April 2018 Science Newsletter

month-of-april-rainYou are nearing the end of the school year and we know you are very busy. But don’t forget to check on the materials and supplies you need for next year. Contact us and we can help you organize your order to get the most for your science budget.

We are continuing the weekly discount specials. Watch your inbox for our “Weekly Special” offering items from our extensive selection of materials at great savings. A wonderful opportunity to obtain great science supplies at very low prices.

This Month’s Highlighted Products

National 215-RLED-ASC

215Advanced Biological Binocular microscope with precision optics. For use by students or professionals. Model 215 has a Seidentopf head for comfortable viewing, ASC high contrast objectives, coaxial focusing, low drive mechanical stage and LED illumination with conveniently located intensity control. LED light rated up to 50,000 hours. More Info…


Ohaus Triple Beam Jr

The B750-00_1udget Triple Beam Balance designed to meet demanding budgets with precision performance. More Info…



BTW1-420TH National Digital Zoom Tablet

420tabletNow with detachable 8″ tablet, the BTW1-420TH offers the convenience and versatility of viewing a large picture at 10x magnification, then zooming continuously all the way to close-up detail at 40x magnification. Upright, unreversed 3-dimensional image remains in focus throughout zoom range. Optional eyepieces and auxiliary objectives expand magnification range and working distances. Trinocular port accepts video or SLR adapters (included). Features top light with directional beam, bottom light with cool, long-life fluorescent illumination. Like the Moticam X, this WiFi digital tablet transmits live images to iOS or Android devices. Use it as a conventional microscope or share live images with colleagues using WiFi tablets, wireless laptops, and HD-ready monitors/projectors through HDMI. Tablet includes preloaded Motic apps. More Info…

Science History Information

General Science

In 1978, Velcro, the hook-and-loop fastener patent expired, releasing the design to manufacture of imitations. It was developed by Swiss engineer Georges de Mestral, who noticed how thistle burrs clung to his clothing during a hike in the mountains. Using a microscope, he discovered their natural hook-like shape. From 1948, he worked with a local weaver from a textile plant to design a “locking tape.” The important discovery was accidental – that nylon, when sewn under ultraviolet light, formed industructable hooks. Velcro uses two tapes, one with stiff “hooks” like the burrs which clings to the second tape with soft “loops” like the fabric of his pants. The trademarked name Velcro comes from “vel” or velvet and “cro” from the French word crochet which means hook.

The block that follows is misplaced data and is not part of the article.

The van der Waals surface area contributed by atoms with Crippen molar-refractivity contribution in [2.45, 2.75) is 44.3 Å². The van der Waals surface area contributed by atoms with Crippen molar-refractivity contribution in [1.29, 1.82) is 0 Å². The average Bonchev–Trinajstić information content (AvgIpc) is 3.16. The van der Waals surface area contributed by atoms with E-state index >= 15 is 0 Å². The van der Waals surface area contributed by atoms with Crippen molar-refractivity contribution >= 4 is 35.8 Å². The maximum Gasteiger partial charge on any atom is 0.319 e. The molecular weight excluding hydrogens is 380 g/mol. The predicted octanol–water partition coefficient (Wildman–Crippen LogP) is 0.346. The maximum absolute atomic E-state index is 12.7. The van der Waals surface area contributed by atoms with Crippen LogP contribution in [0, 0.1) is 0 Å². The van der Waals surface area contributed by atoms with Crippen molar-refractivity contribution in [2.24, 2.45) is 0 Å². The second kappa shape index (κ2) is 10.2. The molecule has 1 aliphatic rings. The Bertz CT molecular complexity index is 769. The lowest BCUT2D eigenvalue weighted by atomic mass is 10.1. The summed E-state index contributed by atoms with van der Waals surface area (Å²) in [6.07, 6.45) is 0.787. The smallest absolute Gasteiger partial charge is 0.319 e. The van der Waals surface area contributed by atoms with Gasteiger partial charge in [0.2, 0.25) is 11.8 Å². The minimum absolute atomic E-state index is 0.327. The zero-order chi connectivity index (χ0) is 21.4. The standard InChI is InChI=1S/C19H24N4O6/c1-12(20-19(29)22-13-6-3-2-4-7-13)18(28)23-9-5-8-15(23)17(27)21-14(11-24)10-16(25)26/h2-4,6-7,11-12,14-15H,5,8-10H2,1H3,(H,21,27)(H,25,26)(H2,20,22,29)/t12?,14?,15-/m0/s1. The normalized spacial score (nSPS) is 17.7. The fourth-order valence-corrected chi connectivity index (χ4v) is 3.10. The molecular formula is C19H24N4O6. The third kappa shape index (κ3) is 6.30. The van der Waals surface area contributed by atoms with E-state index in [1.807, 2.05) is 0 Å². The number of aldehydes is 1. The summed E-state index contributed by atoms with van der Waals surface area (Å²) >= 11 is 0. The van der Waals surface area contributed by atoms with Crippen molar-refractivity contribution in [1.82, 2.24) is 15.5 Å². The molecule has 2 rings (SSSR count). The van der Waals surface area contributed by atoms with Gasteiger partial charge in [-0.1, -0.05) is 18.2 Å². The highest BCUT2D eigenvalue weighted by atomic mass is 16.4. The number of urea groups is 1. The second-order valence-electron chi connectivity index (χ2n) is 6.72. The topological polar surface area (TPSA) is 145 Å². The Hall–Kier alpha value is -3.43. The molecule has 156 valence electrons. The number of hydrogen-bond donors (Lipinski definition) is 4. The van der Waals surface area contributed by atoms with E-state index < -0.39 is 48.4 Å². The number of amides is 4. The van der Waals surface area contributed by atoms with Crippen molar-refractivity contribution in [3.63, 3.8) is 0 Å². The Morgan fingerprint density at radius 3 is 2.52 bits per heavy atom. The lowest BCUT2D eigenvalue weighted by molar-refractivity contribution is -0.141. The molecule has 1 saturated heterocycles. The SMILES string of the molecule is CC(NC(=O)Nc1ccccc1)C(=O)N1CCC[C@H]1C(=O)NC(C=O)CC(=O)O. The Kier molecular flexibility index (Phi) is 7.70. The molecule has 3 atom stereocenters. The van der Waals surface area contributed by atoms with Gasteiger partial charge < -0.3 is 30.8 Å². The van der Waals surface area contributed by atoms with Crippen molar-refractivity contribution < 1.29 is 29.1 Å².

In 1953, the journal Nature published a paper with this date from Francis Crick and James Watson, titled Molecular Structure of Nucleic Acids: A Structure for Deoxyribose Nucleic Acid, in which they described a double helix structure for DNA. The diagram published with the caper was captioned, “The figure is purely diagrammatic. The two ribbons symbolize the phosphate-sugar chains, and the horizontal rods the pairs of bases holding the chains together. The vertical line marks the fibre axis.”


In 1938, Du Pont researcher Roy J. Plunkett and his technician Jack Rebok accidentally discovered the chemical compound polytetrafluoroethylene (PTFE), later marketed as Teflon. Plunkett was researching chemical reactions of the gas perfluoroethylene in order to synthesize new types of refrigerant gases. Rebok found an apparently defective cylinder of this gas, since no pressure was found when the valve was opened, even though the cylinder weight was the same as full cylinders. Rebok suggested sawing it open to investigate. Inside was a slippery white powder. Plunkett found it had unusual properties, a wonderful solid lubricant in powdered form, was chemically inert and had a very high melting point. He realized it was formed by an unexpected polymerization. It was patented on 4 Feb 1941.

Earth Science

In 1852, Edward Sabine announced that the 11 year sunspot cycle was “absolutely identical” with the geomagnetic cycle. Later, using a larger dataset, Rudolf Wolf confirmed this fact. Since Isaac Newton’s explanation of the effect of the sun’s gravity on earth, this was the first new phenomenon of the sun interacting with the earth. Thus began continuing studies of the solar-terrestrial activity. Sabine was an Irish geophysicist, astronomer, and explorer, who made extensive pendulum measurements to determine the shape of the earth, and established magnetic observatories to relate sunspot activity with disturbances in terrestrial magnetism. Sabine was knighted in 1869.

This Month’s Quote

In the Spring, I have counted 136 different kinds of weather inside of 24 hours. – Mark Twain